Status quo is possibly the best way to go, with a little more encouragement to practice the "Board's" previous recommendations regarding catch and release.
The new recommendations are just a wee bit to harsh to keep people interested in paying good money for less return.

Even P&DAA are having to put up their subs for next year by 30 per cent., whilst returns are a shadow of the past.

Good for you to give this subject an airing Bob.

Worried

berty said...

Bob, interesting to see some of the replies to the tsfb proposals,enlightening by some, knee jerk by others and waffle by jock montieth!
Banning the worm will do nothing,(the shrimp should not have been banned either as it was not the shrimps that chapped the fish on the head.)I presume those who advocate this ban would like to fish the linn pool or henrys hole on burnmouth with the fly.
Having fished the Tay for 30 years,and sadly watched its decline,i know that the method of angling used to catch fish will make little difference to the number of fish now in the river.
The middle river has problems with gravel shift in big floods and there are few smolts to be found in the top end of the river,t( ask any trout fisher),the massive escapes of rainbow in the loch might explain this.No smolts no returning springers to the loch, so lets ban the rapala on the loch,while we're at it!

Anonymous said...

What about the sea trout,are we to presume that bait fishing has killed them off as well? More likely bad river management has a lot to do with the whole situation,beat owners take the money and put little back into the river.

Anonymous said...

There has been some nonsense written about this situation in the comments Bob.
Best leave it alone and the cycle will prove it is only the way nature intended, to many busybodies meddling is not the answer.
Some very authoritive sounding numpties in the preceding comments, (little to do but lots to say), maybe they should become politicians.

Parly

Anonymous said...

year on year the amounts of salmon smolts leaving the river is broadly the same. yes there are problems with the river but i firmly belive this is maily a sea problem and not a river problem. however when compared with other rivers tay anglers are greedy and blood thirsty and only have themselves to blame

Anonymous said...

Bobby,
You must be delighted with the response from your request for comments.
I don't think banning angling is the correct way to go, nor is a mandatory C&R route, but perhaps a bit more enlightenment on the anglers' part (don't be quite so greedy). Ghillies like yourself Bob should be a bit more persuasive in your approach to C&R (you'll still get tips).
Keep up the good work, photos etc.

Big Wull

Anonymous said...

I would bet that numpty calling himself Parly is in politics himself[probably green] as he has his heid stuck in the sand right up to his a**e

Anonymous said...

Shame on you, resorting to profanity and no I am not a politician, just well informed.

Parly

Anonymous said...

I would Start the season after 1st Feb to get rid of the baggots ,kelts and unspawned fish, and close it at end of Novemeber. I would ban the worm, harling and barbed hooks throughout the season. The whole C&R thing is starting to get stupid. The solution is not to put fish back but to look at the climate changes. The damage is not being done in the spring but in the autumn with the posh fishers killing everything that gets caught. The beats are charging excessive amounts to fish in the spring, probably to put every fish back for the seals or the ghillie on the next beat to take. Some anglers fish to eat the fish. probably if there was restocking programme done in all the burns and not the ones where money comes into play would be helpful. Look at the Tyne and what Mr Gray did there! this stupid nonsense of eggs is a waste of time, You need brood stock. obviously the Tay board are not the sharpest pencils in the box. Stop the stocking where the owner pays the most. Some obvious corruption here. You guys better start thinking of reducing your costs or you will have only a small percentage fishing. Oh and I doubt if you will get another tip!!!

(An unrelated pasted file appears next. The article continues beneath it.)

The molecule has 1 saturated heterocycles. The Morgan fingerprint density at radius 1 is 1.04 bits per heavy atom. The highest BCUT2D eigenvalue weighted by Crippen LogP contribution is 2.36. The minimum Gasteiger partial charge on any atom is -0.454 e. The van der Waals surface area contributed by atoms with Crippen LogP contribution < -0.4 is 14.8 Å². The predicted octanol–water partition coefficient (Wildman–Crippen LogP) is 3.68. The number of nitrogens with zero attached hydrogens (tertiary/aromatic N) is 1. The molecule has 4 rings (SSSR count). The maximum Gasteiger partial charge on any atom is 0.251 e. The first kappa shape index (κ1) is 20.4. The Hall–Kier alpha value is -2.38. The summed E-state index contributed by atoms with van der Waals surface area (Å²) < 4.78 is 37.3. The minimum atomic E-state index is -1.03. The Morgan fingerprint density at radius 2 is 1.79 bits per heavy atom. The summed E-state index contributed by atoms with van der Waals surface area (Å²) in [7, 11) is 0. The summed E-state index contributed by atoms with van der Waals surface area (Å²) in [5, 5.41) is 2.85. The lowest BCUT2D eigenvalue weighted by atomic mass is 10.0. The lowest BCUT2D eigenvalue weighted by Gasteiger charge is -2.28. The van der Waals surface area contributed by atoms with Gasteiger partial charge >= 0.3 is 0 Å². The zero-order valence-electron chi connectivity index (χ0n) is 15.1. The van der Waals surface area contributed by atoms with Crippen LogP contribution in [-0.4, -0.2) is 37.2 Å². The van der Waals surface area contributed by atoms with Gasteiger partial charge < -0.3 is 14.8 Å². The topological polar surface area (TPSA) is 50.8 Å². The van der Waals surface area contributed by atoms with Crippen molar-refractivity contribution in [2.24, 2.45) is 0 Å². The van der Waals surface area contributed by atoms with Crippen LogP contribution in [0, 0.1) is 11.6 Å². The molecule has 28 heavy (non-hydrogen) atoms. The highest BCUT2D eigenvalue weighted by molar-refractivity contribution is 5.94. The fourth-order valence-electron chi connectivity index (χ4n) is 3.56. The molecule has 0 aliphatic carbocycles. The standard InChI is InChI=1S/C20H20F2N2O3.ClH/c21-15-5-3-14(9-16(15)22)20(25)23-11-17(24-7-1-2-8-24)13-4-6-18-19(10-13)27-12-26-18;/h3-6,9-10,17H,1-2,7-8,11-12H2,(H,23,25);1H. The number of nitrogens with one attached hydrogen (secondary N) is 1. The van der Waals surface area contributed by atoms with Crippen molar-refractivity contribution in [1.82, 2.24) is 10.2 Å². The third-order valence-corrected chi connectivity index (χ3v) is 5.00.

Hey maybe you should ban fishing for a few years on the Tay and you guys can get on the dole!!!! And you are opening up a mine field with the animal rights facists. They will be down on salmon anglers like a load of bricks. At least when we killed fish we were using the argument of the food chain!!!! See I told you the seals have more brains than the numpties who sit on the Tay board.

Anonymous said...

The only solution is for every angler to look at their own catch and release policy.I have been fishing 6 years on the tay and in that time i have released two springers and took one home,(just to prove to the wife that i really am in perth fishing and not having my end away with the girl who works in the spar shop).One springer in this time is hardly damaging the fine ecological balance of the tay salmon. Personally i think it is down to global warming and the interference by man to the feeding grounds at sea. banning fishing for three years would only stop us from enjoying what is a dying sport

Anonymous said...

Have any of you guys been near the tweed the last couple of years? I know of 1 "Fisherman" who killed over 60, yes 60, fish in one november week, all on the fly, all coloured, the ghillie was well tipped! He was not the only such case,this would not have happened on the Tay.